It has become obvious since things have been wet and the ground softer, where the problem areas in the tracks are, where the metal was spread too thinly or required more than in other places.
We won't have any lambs to delight you with this year, so when I saw some ewes with their babies on our way home from town this afternoon, I took some pictures.
I had been to town to consult my Melanoma surgeon, who told me he feels no need to chop any more of my face out after seeing the results from the bit he removed a few weeks ago. That's great; I'm glad I had him check and even happier that there is no problem.
The yearling heifers, crossing the bridge to go to the Pig Paddock. I grazed the new grass in the Pig Paddock with the sheep the first time and it has come away again very nicely since then. Things are, as usual, getting a bit short on the grass front, but not as early this year, with a better winter and less stock on the farm.
I had taken the bulls to the yards last evening because #49 was to go to the works this morning. I also took Isla and Imagen to spend the night next to them, because I want bull #60 to quietly join them afterwards.
I went over to check they were all alright early this morning, closed a gate to separate #49, since he was standing right where I needed him to be, and was going to return with his paperwork a little later. When I did come back, just after 11am, expecting to wait for a little while for the truck (since they're often up to an hour late), the bull wasn't there! There were the usual wheel marks on the ground where the truck had already been and gone. Usually we hear the trucks and go to the yards to assist with loading - and to take the necessary forms if I've not already left them for the truck driver. Stock are not supposed to be uplifted without the appropriate Animal Status Declaration form, but these guys will still take them. I then had to go and mess around getting a proxy form organised for the bull so it could be faxed down to enable him to go through the works process without any delay.
I put #60 in the race and gave him his copper injection, he being the last animal due for one, and let him out with Isla and Imagen. They all seemed pretty quiet together. I've reduced the mobs by one by doing this, as well as giving the young bull some company.
These two are the bull on the left, and Isla, enjoying a snack on some fallen epiphyte leaves under the Puriri Tree in the driveway.
Kaitaia Vets CEO, Greg, has been inserting a Board Member profile in the monthly practice newsletter and asked if I'd write him something about me, and send him a photo. The heifers were conveniently waiting by the gate while I figured out where to put them next, so they provided an appropriate background.
#72 just behind me is Athena, Isla's daughter. She's one of the not-pregnant R2 heifers - a few of them weren't quite up to weight last year at mating time, so they've spent an extra year growing and will go into the breeding herd this season.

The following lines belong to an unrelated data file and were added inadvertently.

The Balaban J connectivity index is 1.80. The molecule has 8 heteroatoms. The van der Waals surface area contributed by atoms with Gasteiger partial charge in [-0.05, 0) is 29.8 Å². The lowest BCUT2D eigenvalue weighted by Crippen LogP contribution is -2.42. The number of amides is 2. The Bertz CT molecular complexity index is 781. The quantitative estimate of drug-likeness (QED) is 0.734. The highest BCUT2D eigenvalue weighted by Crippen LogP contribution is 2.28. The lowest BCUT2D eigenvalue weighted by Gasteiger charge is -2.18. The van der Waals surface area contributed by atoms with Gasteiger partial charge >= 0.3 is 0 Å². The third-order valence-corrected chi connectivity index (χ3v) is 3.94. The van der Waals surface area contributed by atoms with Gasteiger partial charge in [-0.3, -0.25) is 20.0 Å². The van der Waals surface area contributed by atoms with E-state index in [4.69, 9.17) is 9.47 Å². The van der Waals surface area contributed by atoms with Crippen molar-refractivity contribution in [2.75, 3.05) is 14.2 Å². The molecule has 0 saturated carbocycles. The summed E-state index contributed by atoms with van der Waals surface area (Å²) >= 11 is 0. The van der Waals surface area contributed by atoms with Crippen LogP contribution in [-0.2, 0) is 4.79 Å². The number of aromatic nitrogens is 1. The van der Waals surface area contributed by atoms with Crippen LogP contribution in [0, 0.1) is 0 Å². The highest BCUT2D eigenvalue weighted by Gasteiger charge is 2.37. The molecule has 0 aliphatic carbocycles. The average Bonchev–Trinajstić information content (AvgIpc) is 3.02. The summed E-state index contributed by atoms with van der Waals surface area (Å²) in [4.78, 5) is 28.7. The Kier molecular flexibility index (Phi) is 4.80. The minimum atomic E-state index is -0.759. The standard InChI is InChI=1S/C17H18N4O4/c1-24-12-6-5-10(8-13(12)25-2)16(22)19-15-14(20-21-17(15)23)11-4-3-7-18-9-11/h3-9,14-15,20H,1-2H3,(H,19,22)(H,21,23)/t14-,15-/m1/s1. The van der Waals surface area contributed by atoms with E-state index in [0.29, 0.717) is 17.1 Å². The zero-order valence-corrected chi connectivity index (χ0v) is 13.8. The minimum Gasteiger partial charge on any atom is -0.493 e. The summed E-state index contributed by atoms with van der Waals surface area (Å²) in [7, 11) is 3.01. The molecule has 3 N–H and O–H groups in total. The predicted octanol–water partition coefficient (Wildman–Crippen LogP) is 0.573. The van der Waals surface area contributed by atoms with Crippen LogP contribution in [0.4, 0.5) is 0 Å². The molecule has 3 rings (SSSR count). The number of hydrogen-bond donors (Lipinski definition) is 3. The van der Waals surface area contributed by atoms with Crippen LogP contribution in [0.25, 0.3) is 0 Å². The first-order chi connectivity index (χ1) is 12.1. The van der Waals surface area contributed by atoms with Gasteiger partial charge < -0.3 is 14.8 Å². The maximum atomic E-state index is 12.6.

When I'd finished that bit of photography, I took the heifers out to the flats again. Those to the right of this line have already entered the paddock and the rest are still walking along the lane between Flat 5 and Flat 3 paddocks.
This rather large bit of digging was presumably done by a pig and probably not very long before I arrived here. I was walking down the Big Back paddock, as I checked on the pregnant heifers. There was some noise which could well have been porcine feet off in the bushes just beyond this point, but there were also three more heifers a little further down the slope, so I can't be sure who or what made the noise.
This is one of the fencelines Stephan has been clearing - knocking down the previously-sprayed gorse.
As some of my photography is commented upon by some of my readers (in a constructive and helpful manner, of course) I would like to note that I am inclined to leave the colours in my pictures very much as they are - for instance the light out the back when I took these two photos, was very orangey because it was almost dusk. This is very much how it appeared to me then.
Stephan had to go to town today to renew his Firearms Licence, so he picked up the Leptospirosis Vaccine which I need to get into the cattle. We vaccinate them annually for Lepto (after a double shot sensitiser and booster in the first year) partly for their protection because Lepto can cause abortions, but mostly for the protection of ourselves and any other people who have to work closely with our cattle. Leptospirosis is a debilitating illness in humans and there is no human vaccination against it, so we do what we can to reduce our risks of picking it up. Most dairy herds are vaccinated these days and increasing numbers of beef herds are also now covered.
This is 418, the cow which had the abscess in her top lip which we had to have drained by the vet. Her muzzle still looks a little uneven, but she seems fine. I always think she has a very pretty face.
Abigail, Isla's first daughter, in mid-cry. Standing in front of a cow who's yelling like this can be pretty deafening! They'll call usually about half a dozen times, then stop. Goodness knows what they're saying, since in this situation Abigail is still with her mob, coming back the same way they came an hour or so before. Maybe they always know exactly where the other members of the wider population are and need to tell them they're on their way back again. Maybe they just enjoy singing.
Here is 367, mother of skinny 529 at the top of the page. You may see a bit of white-ish stuff on her neck, which is some very thick pus and inflamed tissue coming out of an abscess on her neck. I was about to inject her vaccine and noticed the large lump and mucky stuff in her hair, so stopped and gave it a squeeze to see if I could make it better. I very nearly lost my lunch! Cow pus is extraordinarily thick and squeezing lumps of it into one's hand is not entirely pleasant.
On my third squeeze, a large black thing came out into my hand and on washing it off, I discovered it was a splinter of tree bark. A couple of other little bits came out after it as well. In retrospect I ought to have flushed the wound out with an appropriate fluid, but I sprayed the whole area with iodine, right up into the hair above the wound.
The piece of bark is about an inch and a half long (3.5cm).
The cows very much enjoy itching their necks violently up and down on tree trunks. 367 may have had an itchy reaction to her recent copper injection site and perhaps a bit of tender skin where a splinter could enter, or it was just her bad luck. I'll watch her over the next few days to ensure she's feeling well and that the wound resolves.